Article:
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It~te~fiationa~~ourna~ 0~Prodl~ction Economics, 27 ( 1992 ) 175-i 8 1

Elsevier

175

Just-In-Time purchasing: Single or multiple sourcing?


Jae-Dong Hong
Departmrnt qflndustrial Engineering Technology, South Carolina State ilniver.sity. Orangeburg, SC 29117, USA

and
Jack C. Hayya
Department ~f~a~~ge~~ent Science, Pennsylvania State ~ni~?ersit~~,University Park, PA ~~8~2, USA
(Revised version accepted I 1 December 1991)

Abstract
We consider two Just-In-Time (JIT) purchasing models, one utilizing a few sources, and the other using the more conventional single source. We address the issue of splitting a large order quantity into multiple deliveries, taking account of
the increase in the aggregate ordering, transportation, and inspection costs. For multiple sourcing, we formulate and solve
a mathematical programming problem to obtain the optimal selection of suppliers and the size of the split orders. For
single sourcing. we provide a procedure that yields the optimal number of deliveries.

1. Introduction
The hallmark of JIT purchasing is the steady
purchase of high-quality parts in small lot sizes
on time from a single or a few sources of supply.
Implementing JIT purchasing requires a reduction in the number of suppliers. Without such a
reduction, JIT purchasing would become unmanageable. Having many suppliers may force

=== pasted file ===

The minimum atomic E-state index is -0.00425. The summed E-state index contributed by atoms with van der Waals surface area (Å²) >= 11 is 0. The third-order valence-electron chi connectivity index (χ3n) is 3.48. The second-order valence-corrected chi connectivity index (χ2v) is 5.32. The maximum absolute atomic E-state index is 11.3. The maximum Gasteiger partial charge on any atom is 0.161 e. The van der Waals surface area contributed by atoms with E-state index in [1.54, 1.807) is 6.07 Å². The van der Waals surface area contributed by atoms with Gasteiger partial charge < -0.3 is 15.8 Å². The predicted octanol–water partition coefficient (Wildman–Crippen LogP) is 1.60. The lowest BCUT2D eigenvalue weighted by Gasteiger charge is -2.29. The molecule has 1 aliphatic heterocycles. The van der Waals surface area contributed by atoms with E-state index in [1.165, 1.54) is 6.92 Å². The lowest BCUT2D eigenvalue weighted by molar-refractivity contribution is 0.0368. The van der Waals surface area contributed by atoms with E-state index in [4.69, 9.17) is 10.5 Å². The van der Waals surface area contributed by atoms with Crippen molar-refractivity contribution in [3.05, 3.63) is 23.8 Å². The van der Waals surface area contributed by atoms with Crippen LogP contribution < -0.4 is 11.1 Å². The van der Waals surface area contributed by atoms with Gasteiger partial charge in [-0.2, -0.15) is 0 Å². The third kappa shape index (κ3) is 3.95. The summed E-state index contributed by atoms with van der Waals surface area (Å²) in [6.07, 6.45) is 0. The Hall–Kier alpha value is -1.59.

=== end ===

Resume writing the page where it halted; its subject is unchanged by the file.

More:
the buyer to concentrate on coordinating them
rather than on other important objectives, such
as improving quality and cost reduction. The JIT
approach is to build a collaborative contract between buyer and suppliers to permit acceptable
returns on investment to both sides and to force
both sides to strive for continuous improvement,
In order to do this, the splitting of a large order
quantity into small deliveries or allocating it
among a few suppliers coincides with the JIT
purchasing philosophy: Place one large orderfor

a/l your ~e~u~rerne~t~and receive deliveries in the


smartest conceivable lot size.
Some researchers [ 1-81 have suggested that
splitting an order among several vendors can offer savings in inventory holding costs, Other re-

09X-5273/92/$05.00

searchers, for example, Pan and Liao [S], assumed that the ordering cost remained constant
no matter how many vendors there were. Their
reasoning was that in many procurements a large
component of the ordering cost was fixed and the
marginal cost of including more deliveries was
relatively small [ 7 1. However, as Larson [ 91 argued, this was unrealistic, because in multiple
deliveries, the cost of transportation,
receiving,
and inspection should be introduced. Following
this avenue, Ramasesh [ 7 ] included the cost per
shipment in the equation of the total relevant cost
(TRC), It is interesting how the treatment of this
cost has evolved and we summarize in Table 1
the literature to date.